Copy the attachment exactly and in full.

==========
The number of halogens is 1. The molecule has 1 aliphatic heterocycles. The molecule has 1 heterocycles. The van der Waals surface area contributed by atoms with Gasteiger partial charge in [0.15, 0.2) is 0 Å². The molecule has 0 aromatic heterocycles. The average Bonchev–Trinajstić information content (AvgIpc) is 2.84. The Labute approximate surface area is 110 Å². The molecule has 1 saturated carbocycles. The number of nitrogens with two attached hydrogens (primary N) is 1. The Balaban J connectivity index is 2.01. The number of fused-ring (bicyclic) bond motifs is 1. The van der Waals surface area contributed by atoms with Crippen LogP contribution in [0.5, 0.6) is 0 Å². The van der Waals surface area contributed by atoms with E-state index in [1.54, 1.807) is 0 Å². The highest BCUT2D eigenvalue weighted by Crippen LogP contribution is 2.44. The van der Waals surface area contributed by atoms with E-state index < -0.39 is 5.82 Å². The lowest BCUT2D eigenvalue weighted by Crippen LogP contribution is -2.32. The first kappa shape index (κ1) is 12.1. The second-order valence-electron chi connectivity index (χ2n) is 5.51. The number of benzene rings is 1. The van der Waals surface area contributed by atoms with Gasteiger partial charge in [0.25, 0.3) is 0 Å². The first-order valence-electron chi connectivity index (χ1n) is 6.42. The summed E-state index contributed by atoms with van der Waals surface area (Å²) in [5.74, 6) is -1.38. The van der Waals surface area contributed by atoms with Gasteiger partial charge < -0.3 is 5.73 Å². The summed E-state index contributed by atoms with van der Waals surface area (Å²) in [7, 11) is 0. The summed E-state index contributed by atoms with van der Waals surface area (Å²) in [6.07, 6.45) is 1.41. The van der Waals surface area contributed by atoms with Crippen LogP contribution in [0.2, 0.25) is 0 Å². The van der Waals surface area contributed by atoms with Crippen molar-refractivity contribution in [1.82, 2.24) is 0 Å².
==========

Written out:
The number of halogens is 1. The molecule has 1 aliphatic heterocycles. The molecule has 1 heterocycles. The van der Waals surface area contributed by atoms with Gasteiger partial charge in [0.15, 0.2) is 0 Å². The molecule has 0 aromatic heterocycles. The average Bonchev–Trinajstić information content (AvgIpc) is 2.84. The Labute approximate surface area is 110 Å². The molecule has 1 saturated carbocycles. The number of nitrogens with two attached hydrogens (primary N) is 1. The Balaban J connectivity index is 2.01. The number of fused-ring (bicyclic) bond motifs is 1. The van der Waals surface area contributed by atoms with Crippen LogP contribution in [0.5, 0.6) is 0 Å². The van der Waals surface area contributed by atoms with E-state index in [1.54, 1.807) is 0 Å². The highest BCUT2D eigenvalue weighted by Crippen LogP contribution is 2.44. The van der Waals surface area contributed by atoms with E-state index < -0.39 is 5.82 Å². The lowest BCUT2D eigenvalue weighted by Crippen LogP contribution is -2.32. The first kappa shape index (κ1) is 12.1. The second-order valence-electron chi connectivity index (χ2n) is 5.51. The number of benzene rings is 1. The van der Waals surface area contributed by atoms with Gasteiger partial charge in [0.25, 0.3) is 0 Å². The first-order valence-electron chi connectivity index (χ1n) is 6.42. The summed E-state index contributed by atoms with van der Waals surface area (Å²) in [5.74, 6) is -1.38. The van der Waals surface area contributed by atoms with Gasteiger partial charge < -0.3 is 5.73 Å². The summed E-state index contributed by atoms with van der Waals surface area (Å²) in [7, 11) is 0. The summed E-state index contributed by atoms with van der Waals surface area (Å²) in [6.07, 6.45) is 1.41. The van der Waals surface area contributed by atoms with Crippen LogP contribution in [0.2, 0.25) is 0 Å². The van der Waals surface area contributed by atoms with Crippen molar-refractivity contribution in [1.82, 2.24) is 0 Å².